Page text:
Russia will continue to deepen its involvement in the Middle East through arms sales and diplomatic-military interventions, although nothing on the scale of its involvement in Syria.
Israel cannot meet the expectation of the Russian defense establishment that Jerusalem will pave the way towards a gentler American approach to Moscow. It is not at all certain that Russia will continue to allow Israel unimpeded domination of Syrian airspace (for action against Iranian targets), and the Israel Defense Forces must have operational plans for maneuvering in girdled circumstances.

Implications for Israel:

In order to maintain operational freedom in Syria for the IDF, Israel must continue to dialogue with Russia (and Putin), while seeking ways of compensating Russia on the American front.

1.4: Turkey

Turkey’s economy is fragile. Elections are not expected before 2023. Turkish President Recep Tayyip Erdoğan is dependent on a coalition with the nationalist MHP party, and this dictates continued assault on the Kurds (unless Washington intervenes forcefully to block this).

Turkey will push a significant number of Syrian (Sunni) refugees into the Syrian zone occupied by Turkish troops. Indeed, Turkey can be expected to increase its military interventions across the Middle East, including in Libya. The Turks may act against Cypriot sovereignty (in its economic waters), and against Greece. Nevertheless, the Turks may delay introduction of the Russian S-400 anti-missile system in order to placate Washington.

Implications for Israel:

Turkey’s basic hostility towards Israel, and its nefarious meddling in eastern Jerusalem, will continue, even though confronting Israel isn’t Ankara’s top priority. Israel should push back by strengthening its ties to Cyprus and Greece, without forcing full-scale confrontation with Turkey.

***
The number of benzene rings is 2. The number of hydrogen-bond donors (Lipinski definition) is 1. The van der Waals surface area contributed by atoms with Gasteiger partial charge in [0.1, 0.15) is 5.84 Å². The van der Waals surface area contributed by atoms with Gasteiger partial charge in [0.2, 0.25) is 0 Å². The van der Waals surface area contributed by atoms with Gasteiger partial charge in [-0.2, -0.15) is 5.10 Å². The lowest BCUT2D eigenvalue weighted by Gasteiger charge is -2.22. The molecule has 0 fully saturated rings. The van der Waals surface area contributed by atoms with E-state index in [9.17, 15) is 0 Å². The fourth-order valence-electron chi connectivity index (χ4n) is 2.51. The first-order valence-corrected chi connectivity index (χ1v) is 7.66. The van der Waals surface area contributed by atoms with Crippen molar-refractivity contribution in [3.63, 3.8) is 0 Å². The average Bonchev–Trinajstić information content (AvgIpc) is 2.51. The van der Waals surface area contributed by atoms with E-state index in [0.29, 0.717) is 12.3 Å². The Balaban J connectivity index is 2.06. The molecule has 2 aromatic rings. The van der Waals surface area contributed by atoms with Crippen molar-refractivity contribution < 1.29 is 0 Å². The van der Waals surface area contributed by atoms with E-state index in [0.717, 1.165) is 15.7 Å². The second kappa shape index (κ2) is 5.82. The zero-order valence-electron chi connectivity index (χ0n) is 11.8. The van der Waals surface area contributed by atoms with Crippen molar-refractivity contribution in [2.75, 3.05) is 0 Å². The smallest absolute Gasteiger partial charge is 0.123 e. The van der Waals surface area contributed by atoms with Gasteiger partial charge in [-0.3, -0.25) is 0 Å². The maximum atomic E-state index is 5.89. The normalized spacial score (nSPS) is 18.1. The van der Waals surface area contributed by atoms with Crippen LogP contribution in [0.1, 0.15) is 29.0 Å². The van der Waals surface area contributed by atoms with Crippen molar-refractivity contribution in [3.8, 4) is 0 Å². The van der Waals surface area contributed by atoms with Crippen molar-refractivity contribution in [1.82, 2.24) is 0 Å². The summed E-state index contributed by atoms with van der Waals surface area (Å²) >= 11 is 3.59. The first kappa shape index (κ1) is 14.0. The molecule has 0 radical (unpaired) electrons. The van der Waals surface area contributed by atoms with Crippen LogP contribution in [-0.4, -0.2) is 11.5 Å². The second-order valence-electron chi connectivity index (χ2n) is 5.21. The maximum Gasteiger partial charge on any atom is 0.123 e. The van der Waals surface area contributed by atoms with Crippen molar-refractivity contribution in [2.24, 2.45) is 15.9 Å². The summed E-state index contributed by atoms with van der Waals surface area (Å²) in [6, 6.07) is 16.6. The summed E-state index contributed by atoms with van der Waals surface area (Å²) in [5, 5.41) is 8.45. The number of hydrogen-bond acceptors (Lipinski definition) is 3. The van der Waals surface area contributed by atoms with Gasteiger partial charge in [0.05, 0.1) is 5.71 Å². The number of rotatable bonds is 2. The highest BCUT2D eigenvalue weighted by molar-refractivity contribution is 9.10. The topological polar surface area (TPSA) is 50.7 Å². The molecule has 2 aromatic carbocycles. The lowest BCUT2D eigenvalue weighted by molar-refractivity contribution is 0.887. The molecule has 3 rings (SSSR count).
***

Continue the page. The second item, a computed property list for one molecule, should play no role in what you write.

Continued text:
1.5: Regional Affairs

Unrest in Iraq and Lebanon will continue at varying degrees of intensity (including the anti-Iranian overtones), as will the civil wars in Libya and Yemen.

Despite civil unrest and protests, and escalating conflict with Ethiopia over water resources, the Egyptian regime remains stable. Egyptian President Abdel Fattah el-Sisi’s battle against Islamic State in Sinai is advancing, as well.

Diplomatic tensions between Jordan and Israel may increase (regarding Jerusalem, the Jordan Valley and canal projects), although the security relationship between the two countries will remain strong.

Delicate and slow progress in ties between the Gulf states and Israel is expected, including possible rapprochement between Qatar and Israel. On the other hand, if Iran’s hegemonic advances are not checked, some Gulf states may instead seek to bandwagon with Iran.

Implications for Israel:

Maintaining the peace with Egypt and Jordan and ensuring the stability of these countries are top priorities for Israel. Relations with the Gulf countries must be handled discreetly and carefully. Israel should also be open to approaches from other Arab countries that fear Iran.

1.6: Jerusalem

Two contradictory trends in eastern Jerusalem will continue. On the one hand, eastern Jerusalemite Arabs are integrating into the city (through increased educational, employment, health and other opportunities), entrenching Israel’s sovereign control. On the other hand, radical nationalist and Islamic actors including Turkey have increased their interventions in the city.

The muted Arab-world reactions to the move of the U.S. Embassy to Jerusalem may encourage other countries to move their embassies to Jerusalem, too.

Implications for Israel:

Israel’s long-term goal of securing a united and prosperous Jerusalem and gaining international recognition of such will be enhanced by additional Israeli investment in all parts of the city. This will draw more Israelis to the city (“Zionist settlement”) and advance the integration of Jerusalemite Arabs while checking hostile actors.

1.7: Palestinians